In a world desperate for new oil supplies, Venezuela beckons. But will its fumbling management of oil production lead to foreign intervention, covert or otherwise, in a effort to raise Venezuelan output?
In the days of ample oil supplies a poorly managed nationalized oil industry or a hostile political regime just meant that exploration companies had reason to search for oil elsewhere. Now with 88 percent of the world's oil reserves under the control of national oil companies and few good prospects for large finds available beyond areas controlled by such companies, oil importing countries will be forced to rethink how they will supply themselves with adequate quantities of oil.
Robert Rapier recently explained the reasons behind the drop in Venezuela's oil production: failure to reinvest in new production and fear of expropriation among those companies that deal with Venezuela and its national oil company, Petróleos de Venezuela S. A. (PDVSA). Whatever one thinks of Venezuelan President Hugo Chavez's programs designed to assist the nation's poor, they have been largely paid for with oil revenues. And, he has now undermined the ability of the oil industry to fund his programs.
But that also means he is undermining Venezuela's ability to provide oil exports to importing nations. In a world awash in oil, this would merely be Venezuela's problem. But with oil supplies tight and a near-term peak in the world's rate of oil production a major risk, it's possible that oil importing countries--particularly the United States which is one of Venezuela's largest oil customers--may decide that it is necessary to solve Venezuela's problem of declining oil production for it.
I am not necessarily predicting armed conflict. But a country advertised to have 513 billion barrels of technically recoverable heavy oil alone is a tempting target for international mischief. (I'm inclined to believe that a significant portion of this heavy oil will never become economically recoverable. But in geopolitics, perception, not a careful assessment of the facts, often drives the action.)
Iraq's oil reserves proved too tempting a target early in the previous decade. The country had mismanaged its nationalized oil industry, and its unelected leader, Saddam Hussein, was reviled even in the Middle East. But Iraq proved to be a problematic conquest, and attempts to realize its untapped oil wealth continue to be frustrated by ongoing civil strife. It seems unlikely that, given the experience in Iraq, direct military intervention would appear wise in Venezuela, especially if the problem is framed as raising the country's oil production.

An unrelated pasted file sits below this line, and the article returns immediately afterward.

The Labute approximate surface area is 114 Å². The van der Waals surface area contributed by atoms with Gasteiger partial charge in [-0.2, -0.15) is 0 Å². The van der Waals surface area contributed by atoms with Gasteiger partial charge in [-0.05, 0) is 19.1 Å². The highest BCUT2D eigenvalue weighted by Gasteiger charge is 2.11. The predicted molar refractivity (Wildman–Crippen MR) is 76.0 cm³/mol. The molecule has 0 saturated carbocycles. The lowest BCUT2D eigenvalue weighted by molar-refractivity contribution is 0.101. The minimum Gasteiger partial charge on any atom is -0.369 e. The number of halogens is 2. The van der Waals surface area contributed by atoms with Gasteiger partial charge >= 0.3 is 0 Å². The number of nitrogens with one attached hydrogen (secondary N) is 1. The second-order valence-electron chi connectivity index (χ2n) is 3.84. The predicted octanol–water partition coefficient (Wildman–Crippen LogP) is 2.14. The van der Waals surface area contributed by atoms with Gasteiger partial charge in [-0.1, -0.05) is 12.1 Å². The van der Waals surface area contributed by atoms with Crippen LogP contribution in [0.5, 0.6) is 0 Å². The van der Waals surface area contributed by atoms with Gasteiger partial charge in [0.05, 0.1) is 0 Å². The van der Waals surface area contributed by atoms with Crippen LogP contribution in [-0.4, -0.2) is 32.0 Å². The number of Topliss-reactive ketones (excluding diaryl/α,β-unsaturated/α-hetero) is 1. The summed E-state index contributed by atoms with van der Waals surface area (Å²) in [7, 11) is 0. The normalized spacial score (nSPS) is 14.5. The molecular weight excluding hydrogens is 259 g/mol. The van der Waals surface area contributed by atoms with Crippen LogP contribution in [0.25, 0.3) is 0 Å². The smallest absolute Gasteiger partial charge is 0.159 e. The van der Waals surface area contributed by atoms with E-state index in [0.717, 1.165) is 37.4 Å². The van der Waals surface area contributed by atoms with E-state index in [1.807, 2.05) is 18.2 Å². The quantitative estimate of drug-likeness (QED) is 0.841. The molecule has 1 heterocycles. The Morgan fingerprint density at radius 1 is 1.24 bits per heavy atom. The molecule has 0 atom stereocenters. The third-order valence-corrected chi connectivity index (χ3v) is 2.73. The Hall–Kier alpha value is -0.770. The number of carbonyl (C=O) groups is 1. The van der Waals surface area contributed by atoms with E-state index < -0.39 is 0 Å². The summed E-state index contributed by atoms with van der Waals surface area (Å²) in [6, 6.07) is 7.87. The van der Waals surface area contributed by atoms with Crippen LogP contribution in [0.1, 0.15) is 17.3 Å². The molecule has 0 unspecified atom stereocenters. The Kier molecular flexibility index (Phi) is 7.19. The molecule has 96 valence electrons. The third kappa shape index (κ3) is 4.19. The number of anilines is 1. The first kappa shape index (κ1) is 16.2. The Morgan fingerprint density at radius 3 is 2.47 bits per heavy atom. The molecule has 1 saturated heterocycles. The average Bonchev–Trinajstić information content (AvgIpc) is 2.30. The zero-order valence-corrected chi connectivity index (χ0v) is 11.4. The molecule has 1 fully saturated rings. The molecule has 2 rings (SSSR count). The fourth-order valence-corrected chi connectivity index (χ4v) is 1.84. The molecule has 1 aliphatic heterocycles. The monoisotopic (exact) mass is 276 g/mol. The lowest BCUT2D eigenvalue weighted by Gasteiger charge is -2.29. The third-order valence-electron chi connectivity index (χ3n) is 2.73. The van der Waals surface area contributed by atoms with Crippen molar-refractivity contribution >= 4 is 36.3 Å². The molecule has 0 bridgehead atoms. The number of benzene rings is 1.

There are other complications as well. Unlike Saddam Hussein, Chavez was elected. There can be no claim that he somehow seized power illegitimately. And, he has friendly relations with many South and Central American regimes. An attempt to oust him in a 2002 coup engineered by the country's opposition with tacit support from the United States failed. By that time--already three years into his presidency--many elements of Venezuelan society including many in the military had grown loyal to his regime. But I would not put a second attempt out of the realm of possibility.
It is worthwhile to contrast the Chinese and Russian approach to Venezuela with that of the United States. Both China and Russia recently signed joint-venture agreements to develop heavy oil in the country. Of course, each government has its own government-run oil company. The Chinese especially seem less concerned about private property rights and making a profit and more concerned about developing Venezuela's oil to meet China's growing oil import needs. The Chinese may not make much money on their joint venture. But they will at least have speeded the development of additional oil supplies which they badly need.
U. S. policymakers, however, are hampered in this regard since oil companies under U. S. jurisdiction are not owned by the government and naturally focus on their shareholders' desire to make a profit, not on the United States' need for additional sources of imported oil. The Chavez record on expropriation makes non-government-owned oil companies leery of investing in Venezuela though some still do.
In another part of the world there is the curious and largely unnoticed case of the world's largest oil exporter, Saudi Arabia, announcing in 2008 that it will limit daily production to no more than 12.5 million barrels per day. Back then the U. S. Energy Information Administration (EIA) was still counting on the Saudis for 16.4 million barrels per day by 2030. Only four years earlier the EIA had projected 23.8 million barrels per day for the country by 2025. It's not clear that this is a case of voluntary restraint from Saudi Arabia. It may be that oil production there has run into a wall and cannot rise. Is the hands-off attitude toward Saudi Arabia a tacit recognition that the country cannot pump any more oil than it currently does? No one can be sure.
Still, the need for additional oil supplies seems likely to lead to pressure on Venezuela to raise its production. Actually, President Hugo Chavez says that this is what he wants to do. The problem isn't intent, then, but execution. Perhaps powers such as the United States will decide that someone else at the head of the Venezuelan government will be better able to bring that increase to fruition--if only Chavez can be removed from the presidential palace through the electoral process or otherwise.
By. Kurt Cobb
Source: Resource Insights